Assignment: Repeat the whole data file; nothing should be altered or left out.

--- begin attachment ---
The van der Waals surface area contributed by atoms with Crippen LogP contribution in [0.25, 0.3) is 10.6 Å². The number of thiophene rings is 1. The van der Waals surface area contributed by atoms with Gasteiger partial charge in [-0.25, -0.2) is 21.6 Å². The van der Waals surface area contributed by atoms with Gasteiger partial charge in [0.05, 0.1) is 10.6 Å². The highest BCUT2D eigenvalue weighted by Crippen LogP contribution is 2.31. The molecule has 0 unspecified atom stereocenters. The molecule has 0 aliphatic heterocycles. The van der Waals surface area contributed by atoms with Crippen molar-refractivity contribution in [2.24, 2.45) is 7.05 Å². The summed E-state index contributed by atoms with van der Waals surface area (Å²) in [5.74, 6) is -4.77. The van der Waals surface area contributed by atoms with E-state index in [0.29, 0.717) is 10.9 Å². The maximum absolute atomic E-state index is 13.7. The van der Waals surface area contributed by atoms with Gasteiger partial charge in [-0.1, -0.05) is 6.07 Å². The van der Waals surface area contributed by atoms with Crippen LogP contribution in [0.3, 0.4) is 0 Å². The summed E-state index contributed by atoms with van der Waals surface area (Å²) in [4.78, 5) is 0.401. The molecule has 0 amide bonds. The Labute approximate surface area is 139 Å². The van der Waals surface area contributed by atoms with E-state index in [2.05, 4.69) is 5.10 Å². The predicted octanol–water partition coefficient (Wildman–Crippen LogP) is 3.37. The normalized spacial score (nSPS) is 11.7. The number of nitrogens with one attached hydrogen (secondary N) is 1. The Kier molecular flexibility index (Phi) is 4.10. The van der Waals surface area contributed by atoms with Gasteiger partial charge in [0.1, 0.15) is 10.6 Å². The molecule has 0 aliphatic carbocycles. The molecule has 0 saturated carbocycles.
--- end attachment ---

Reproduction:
The van der Waals surface area contributed by atoms with Crippen LogP contribution in [0.25, 0.3) is 10.6 Å². The number of thiophene rings is 1. The van der Waals surface area contributed by atoms with Gasteiger partial charge in [-0.25, -0.2) is 21.6 Å². The van der Waals surface area contributed by atoms with Gasteiger partial charge in [0.05, 0.1) is 10.6 Å². The highest BCUT2D eigenvalue weighted by Crippen LogP contribution is 2.31. The molecule has 0 unspecified atom stereocenters. The molecule has 0 aliphatic heterocycles. The van der Waals surface area contributed by atoms with Crippen molar-refractivity contribution in [2.24, 2.45) is 7.05 Å². The summed E-state index contributed by atoms with van der Waals surface area (Å²) in [5.74, 6) is -4.77. The van der Waals surface area contributed by atoms with E-state index in [0.29, 0.717) is 10.9 Å². The maximum absolute atomic E-state index is 13.7. The van der Waals surface area contributed by atoms with Gasteiger partial charge in [-0.1, -0.05) is 6.07 Å². The van der Waals surface area contributed by atoms with Crippen LogP contribution in [0.3, 0.4) is 0 Å². The summed E-state index contributed by atoms with van der Waals surface area (Å²) in [4.78, 5) is 0.401. The molecule has 0 amide bonds. The Labute approximate surface area is 139 Å². The van der Waals surface area contributed by atoms with E-state index in [2.05, 4.69) is 5.10 Å². The predicted octanol–water partition coefficient (Wildman–Crippen LogP) is 3.37. The normalized spacial score (nSPS) is 11.7. The number of nitrogens with one attached hydrogen (secondary N) is 1. The Kier molecular flexibility index (Phi) is 4.10. The van der Waals surface area contributed by atoms with Gasteiger partial charge in [0.1, 0.15) is 10.6 Å². The molecule has 0 aliphatic carbocycles. The molecule has 0 saturated carbocycles.